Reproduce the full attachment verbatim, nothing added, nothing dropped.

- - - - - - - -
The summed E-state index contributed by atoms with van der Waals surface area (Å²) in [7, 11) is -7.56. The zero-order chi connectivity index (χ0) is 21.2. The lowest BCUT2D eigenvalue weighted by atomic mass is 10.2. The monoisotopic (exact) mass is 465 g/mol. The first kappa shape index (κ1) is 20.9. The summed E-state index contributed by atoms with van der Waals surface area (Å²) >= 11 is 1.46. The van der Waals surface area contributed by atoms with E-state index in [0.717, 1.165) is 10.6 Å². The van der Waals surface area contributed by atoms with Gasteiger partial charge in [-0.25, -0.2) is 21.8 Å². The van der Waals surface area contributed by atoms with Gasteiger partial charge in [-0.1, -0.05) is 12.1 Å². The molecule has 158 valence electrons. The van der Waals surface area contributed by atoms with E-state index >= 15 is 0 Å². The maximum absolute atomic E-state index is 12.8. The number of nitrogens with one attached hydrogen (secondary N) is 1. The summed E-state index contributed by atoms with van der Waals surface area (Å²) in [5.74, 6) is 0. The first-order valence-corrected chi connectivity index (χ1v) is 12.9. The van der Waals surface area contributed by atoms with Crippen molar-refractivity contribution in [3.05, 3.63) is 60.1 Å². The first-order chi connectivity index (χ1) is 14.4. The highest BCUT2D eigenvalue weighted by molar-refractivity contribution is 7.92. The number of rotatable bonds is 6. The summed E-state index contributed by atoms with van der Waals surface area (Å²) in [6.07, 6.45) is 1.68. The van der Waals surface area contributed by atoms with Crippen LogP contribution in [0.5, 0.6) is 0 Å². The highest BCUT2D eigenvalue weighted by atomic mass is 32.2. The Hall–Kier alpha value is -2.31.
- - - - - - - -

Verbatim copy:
The summed E-state index contributed by atoms with van der Waals surface area (Å²) in [7, 11) is -7.56. The zero-order chi connectivity index (χ0) is 21.2. The lowest BCUT2D eigenvalue weighted by atomic mass is 10.2. The monoisotopic (exact) mass is 465 g/mol. The first kappa shape index (κ1) is 20.9. The summed E-state index contributed by atoms with van der Waals surface area (Å²) >= 11 is 1.46. The van der Waals surface area contributed by atoms with E-state index in [0.717, 1.165) is 10.6 Å². The van der Waals surface area contributed by atoms with Gasteiger partial charge in [-0.25, -0.2) is 21.8 Å². The van der Waals surface area contributed by atoms with Gasteiger partial charge in [-0.1, -0.05) is 12.1 Å². The molecule has 158 valence electrons. The van der Waals surface area contributed by atoms with E-state index >= 15 is 0 Å². The maximum absolute atomic E-state index is 12.8. The number of nitrogens with one attached hydrogen (secondary N) is 1. The summed E-state index contributed by atoms with van der Waals surface area (Å²) in [5.74, 6) is 0. The first-order valence-corrected chi connectivity index (χ1v) is 12.9. The van der Waals surface area contributed by atoms with Crippen molar-refractivity contribution in [3.05, 3.63) is 60.1 Å². The first-order chi connectivity index (χ1) is 14.4. The highest BCUT2D eigenvalue weighted by molar-refractivity contribution is 7.92. The number of rotatable bonds is 6. The summed E-state index contributed by atoms with van der Waals surface area (Å²) in [6.07, 6.45) is 1.68. The van der Waals surface area contributed by atoms with Crippen LogP contribution in [0.5, 0.6) is 0 Å². The highest BCUT2D eigenvalue weighted by atomic mass is 32.2. The Hall–Kier alpha value is -2.31.